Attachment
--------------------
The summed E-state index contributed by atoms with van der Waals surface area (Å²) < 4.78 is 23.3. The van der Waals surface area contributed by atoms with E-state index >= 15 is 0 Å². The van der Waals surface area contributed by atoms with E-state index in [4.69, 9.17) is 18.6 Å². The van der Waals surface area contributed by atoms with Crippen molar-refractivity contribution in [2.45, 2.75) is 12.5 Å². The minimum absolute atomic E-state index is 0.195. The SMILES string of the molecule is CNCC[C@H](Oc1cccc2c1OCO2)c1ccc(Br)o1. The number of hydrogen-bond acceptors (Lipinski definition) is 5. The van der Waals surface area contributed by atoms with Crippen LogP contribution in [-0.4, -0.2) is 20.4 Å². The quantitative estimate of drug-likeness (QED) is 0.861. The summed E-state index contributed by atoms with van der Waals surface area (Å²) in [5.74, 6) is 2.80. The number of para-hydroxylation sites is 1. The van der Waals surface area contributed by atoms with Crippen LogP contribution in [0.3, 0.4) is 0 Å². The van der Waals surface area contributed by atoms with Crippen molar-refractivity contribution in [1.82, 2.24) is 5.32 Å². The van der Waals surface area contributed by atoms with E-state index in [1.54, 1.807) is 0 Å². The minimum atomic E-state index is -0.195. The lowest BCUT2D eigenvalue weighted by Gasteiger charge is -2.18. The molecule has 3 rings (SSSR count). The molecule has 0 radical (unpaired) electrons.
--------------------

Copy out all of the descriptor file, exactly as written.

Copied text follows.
The summed E-state index contributed by atoms with van der Waals surface area (Å²) < 4.78 is 23.3. The van der Waals surface area contributed by atoms with E-state index >= 15 is 0 Å². The van der Waals surface area contributed by atoms with E-state index in [4.69, 9.17) is 18.6 Å². The van der Waals surface area contributed by atoms with Crippen molar-refractivity contribution in [2.45, 2.75) is 12.5 Å². The minimum absolute atomic E-state index is 0.195. The SMILES string of the molecule is CNCC[C@H](Oc1cccc2c1OCO2)c1ccc(Br)o1. The number of hydrogen-bond acceptors (Lipinski definition) is 5. The van der Waals surface area contributed by atoms with Crippen LogP contribution in [-0.4, -0.2) is 20.4 Å². The quantitative estimate of drug-likeness (QED) is 0.861. The summed E-state index contributed by atoms with van der Waals surface area (Å²) in [5.74, 6) is 2.80. The number of para-hydroxylation sites is 1. The van der Waals surface area contributed by atoms with Crippen LogP contribution in [0.3, 0.4) is 0 Å². The van der Waals surface area contributed by atoms with Crippen molar-refractivity contribution in [1.82, 2.24) is 5.32 Å². The van der Waals surface area contributed by atoms with E-state index in [1.54, 1.807) is 0 Å². The minimum atomic E-state index is -0.195. The lowest BCUT2D eigenvalue weighted by Gasteiger charge is -2.18. The molecule has 3 rings (SSSR count). The molecule has 0 radical (unpaired) electrons.